The countdown to May 7 promises to be both tough and tedious for the NHS. Tough because no health system in the world has managed five years of little or no real growth without hitting a wall and, although the NHS has done remarkably well in the circumstances, it’s now really struggling to meet patients’ needs as well as performance targets. Tough also because the government, the department of health and NHS England are very adept centralising praise and devolving blame. Bullying and fear get passed down the NHS from the top, and those managers who fail to hit their targets are given brutal dressings down, and some are sacked.
In a snappy publication called ‘Operational resilience and capacity planning for 2104/15’, NHS England, Monitor, the Trust Development Authority and Adass (the association of directors of adult social services in England) give the absurd order that ‘there can be no trade-off between finance and performance’ in the NHS and social care system. If money must not affect performance, why has the department of health bunged £700 million to emergency departments where waits for admissions are rising sharply? For all the catch-up funding Labour ploughed into the NHS, we still spend less of our GDP on health care than most comparable countries, and you get what you pay for. A lot of needs are currently unmet, particularly for those with mental illness.
The election run-in will inevitably be tedious as Hunt and Burnham relentlessly dispute each other’s data and track records. Instead of a biased bullfight, the NHS needs political parties and the best brains to collaborate to figure out how to fund the care for people living longer, and with more – and more complex and expensive – diseases. The NHS is not a drag on the economy – it stimulates economic growth by employing 1.4 million people and keeping millions more healthy enough to work. But it needs to do far more to promote health, self-care and self-responsibility rather than just treating illness. Prevention is often better than cure. Rather than arresting drunks in casualty, the government needs to stop the sale of cheap alcohol and set a minimum price per unit.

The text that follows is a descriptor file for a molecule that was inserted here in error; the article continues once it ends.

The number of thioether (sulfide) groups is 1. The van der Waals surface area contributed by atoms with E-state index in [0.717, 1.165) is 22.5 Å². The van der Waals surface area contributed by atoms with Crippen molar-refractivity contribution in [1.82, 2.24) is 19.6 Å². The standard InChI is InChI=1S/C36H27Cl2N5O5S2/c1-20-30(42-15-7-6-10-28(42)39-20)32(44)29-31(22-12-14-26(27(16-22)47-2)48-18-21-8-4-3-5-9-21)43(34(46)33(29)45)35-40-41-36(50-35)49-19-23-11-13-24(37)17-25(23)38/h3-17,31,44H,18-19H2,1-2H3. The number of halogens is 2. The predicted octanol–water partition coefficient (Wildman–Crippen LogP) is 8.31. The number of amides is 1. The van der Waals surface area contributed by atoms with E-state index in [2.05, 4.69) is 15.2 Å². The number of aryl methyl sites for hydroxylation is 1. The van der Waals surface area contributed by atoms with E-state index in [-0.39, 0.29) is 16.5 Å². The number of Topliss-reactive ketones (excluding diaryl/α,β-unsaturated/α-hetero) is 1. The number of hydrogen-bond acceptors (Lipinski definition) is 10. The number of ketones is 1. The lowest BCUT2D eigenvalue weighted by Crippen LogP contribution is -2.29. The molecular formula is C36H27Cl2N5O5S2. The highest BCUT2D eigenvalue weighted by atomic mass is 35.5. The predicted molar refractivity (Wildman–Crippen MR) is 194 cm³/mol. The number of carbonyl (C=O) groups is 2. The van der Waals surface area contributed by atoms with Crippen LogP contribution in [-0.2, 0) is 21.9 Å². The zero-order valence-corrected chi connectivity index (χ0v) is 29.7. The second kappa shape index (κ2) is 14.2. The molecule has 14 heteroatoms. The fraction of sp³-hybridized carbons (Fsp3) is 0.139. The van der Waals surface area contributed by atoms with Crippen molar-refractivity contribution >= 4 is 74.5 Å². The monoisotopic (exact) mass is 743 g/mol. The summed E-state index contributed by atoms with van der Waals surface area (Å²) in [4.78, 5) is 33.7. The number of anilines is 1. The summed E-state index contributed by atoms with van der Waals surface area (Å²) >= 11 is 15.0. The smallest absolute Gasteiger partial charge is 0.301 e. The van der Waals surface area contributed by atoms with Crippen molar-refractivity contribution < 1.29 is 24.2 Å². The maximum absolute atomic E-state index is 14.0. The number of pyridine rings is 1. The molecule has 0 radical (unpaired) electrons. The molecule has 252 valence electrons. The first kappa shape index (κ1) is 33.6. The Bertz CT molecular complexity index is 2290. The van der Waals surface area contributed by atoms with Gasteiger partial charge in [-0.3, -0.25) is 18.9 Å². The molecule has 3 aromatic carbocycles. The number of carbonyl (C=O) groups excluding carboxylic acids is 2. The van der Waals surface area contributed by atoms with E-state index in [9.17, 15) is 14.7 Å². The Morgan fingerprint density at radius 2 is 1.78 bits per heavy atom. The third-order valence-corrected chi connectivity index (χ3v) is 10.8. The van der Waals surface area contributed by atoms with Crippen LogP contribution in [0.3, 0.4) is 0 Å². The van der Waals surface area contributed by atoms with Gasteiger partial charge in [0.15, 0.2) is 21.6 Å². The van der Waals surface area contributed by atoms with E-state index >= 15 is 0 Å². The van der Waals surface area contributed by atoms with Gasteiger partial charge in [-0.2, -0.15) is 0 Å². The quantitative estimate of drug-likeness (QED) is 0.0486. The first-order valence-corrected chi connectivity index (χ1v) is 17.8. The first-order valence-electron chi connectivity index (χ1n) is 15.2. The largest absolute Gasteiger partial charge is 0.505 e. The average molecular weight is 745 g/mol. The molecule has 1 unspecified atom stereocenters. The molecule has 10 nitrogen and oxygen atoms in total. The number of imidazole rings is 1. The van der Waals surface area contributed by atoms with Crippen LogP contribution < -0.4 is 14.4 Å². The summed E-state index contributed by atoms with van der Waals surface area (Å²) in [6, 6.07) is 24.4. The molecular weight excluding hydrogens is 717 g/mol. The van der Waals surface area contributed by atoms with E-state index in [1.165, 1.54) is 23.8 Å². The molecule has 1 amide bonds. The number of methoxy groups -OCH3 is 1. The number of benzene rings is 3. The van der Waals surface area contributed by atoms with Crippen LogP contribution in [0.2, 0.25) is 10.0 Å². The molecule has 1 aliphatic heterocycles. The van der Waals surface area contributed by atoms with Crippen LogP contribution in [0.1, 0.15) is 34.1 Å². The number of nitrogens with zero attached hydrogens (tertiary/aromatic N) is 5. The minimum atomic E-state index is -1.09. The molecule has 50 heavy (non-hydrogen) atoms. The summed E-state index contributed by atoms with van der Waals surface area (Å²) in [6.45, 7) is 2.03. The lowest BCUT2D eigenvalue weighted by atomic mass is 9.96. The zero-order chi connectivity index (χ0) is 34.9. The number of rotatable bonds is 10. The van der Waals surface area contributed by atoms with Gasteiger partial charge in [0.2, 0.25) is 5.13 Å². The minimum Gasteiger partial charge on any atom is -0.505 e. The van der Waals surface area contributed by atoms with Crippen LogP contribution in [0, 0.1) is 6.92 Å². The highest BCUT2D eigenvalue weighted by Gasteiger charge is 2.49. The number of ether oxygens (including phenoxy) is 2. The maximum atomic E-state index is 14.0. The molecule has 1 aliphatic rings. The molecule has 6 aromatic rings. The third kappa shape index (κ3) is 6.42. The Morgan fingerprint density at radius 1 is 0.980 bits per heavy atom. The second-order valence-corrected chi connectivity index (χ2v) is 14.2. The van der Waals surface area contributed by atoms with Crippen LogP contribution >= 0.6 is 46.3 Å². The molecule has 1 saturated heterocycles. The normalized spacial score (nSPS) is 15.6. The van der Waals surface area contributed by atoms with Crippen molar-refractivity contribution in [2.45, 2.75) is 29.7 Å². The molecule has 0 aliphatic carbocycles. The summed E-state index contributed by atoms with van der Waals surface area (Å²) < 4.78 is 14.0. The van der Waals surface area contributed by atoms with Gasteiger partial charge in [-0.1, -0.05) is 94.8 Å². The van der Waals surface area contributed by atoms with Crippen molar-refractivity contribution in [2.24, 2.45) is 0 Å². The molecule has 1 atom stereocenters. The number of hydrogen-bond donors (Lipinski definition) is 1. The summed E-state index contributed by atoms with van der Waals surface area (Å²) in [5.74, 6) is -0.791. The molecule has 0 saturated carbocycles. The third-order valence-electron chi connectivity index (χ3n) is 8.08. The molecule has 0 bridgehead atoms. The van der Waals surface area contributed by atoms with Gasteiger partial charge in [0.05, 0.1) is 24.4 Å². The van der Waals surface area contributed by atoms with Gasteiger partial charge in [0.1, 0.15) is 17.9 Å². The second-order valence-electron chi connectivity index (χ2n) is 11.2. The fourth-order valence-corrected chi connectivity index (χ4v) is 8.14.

The debate about whether the NHS is being privatised thanks to the Health and Social Care Act will be stoked by Burnham but it was Labour who opened the NHS up to the market and signed off PFI deals for hospital construction that were predicted at the time to be disastrous value for the NHS, and have crippled many hospitals now. For example, in the North East, the build cost for PFI hospitals was £812 million, but total repayment costs by the NHS will be £5512 million. In the North West, the build cost £1345 million, but the total repayment costs will be £10,325 million. Some hospitals are repaying over ten times the build cost. Gordon Brown’s Treasury signed these deals off as good value for money.
Even allowing for maintenance and running costs, these mark ups would amaze any loan shark. In most cases, the NHS won’t even own the buildings even if it does manage to pay back the outrageous loans. In Paul Foot’s PFI Special Report (2004), he quoted he Labour frontbencher Sam Galbraith nailing its attraction to the Treasury in 1996: ‘The Private Finance Initiative is basically about government bodies borrowing money but not having to set it against the public sector borrowing requirement. Today the private sector will only get involved in the PFI within the health services if it carries no real risk. The result is a financial sleight of hand, a massaging of figures as a result of which the increase in the public sector borrowing requirement is not shown and this is a matter of deceit.’
Paul Foot’s report may be a decade old, but it remains a very powerful contribution and warning of the dangers of private profiteering in the public sector, the debts that result from poor value deals, and the reckless stupidity of politicians who are still trying to keep PFI alive with PF2. Instead, the government should buy back these debts and renegotiate the deals for an amount that represents fair value to the NHS and the taxpayer. But the whole idea of PFI was to keep NHS debt off the balance sheet, and no government is brave enough to buy it back. Instead, trusts crippled with PFI payments are told ‘there can be no trade-off between finance and performance.’ PFI…. Paying For it Indefinitely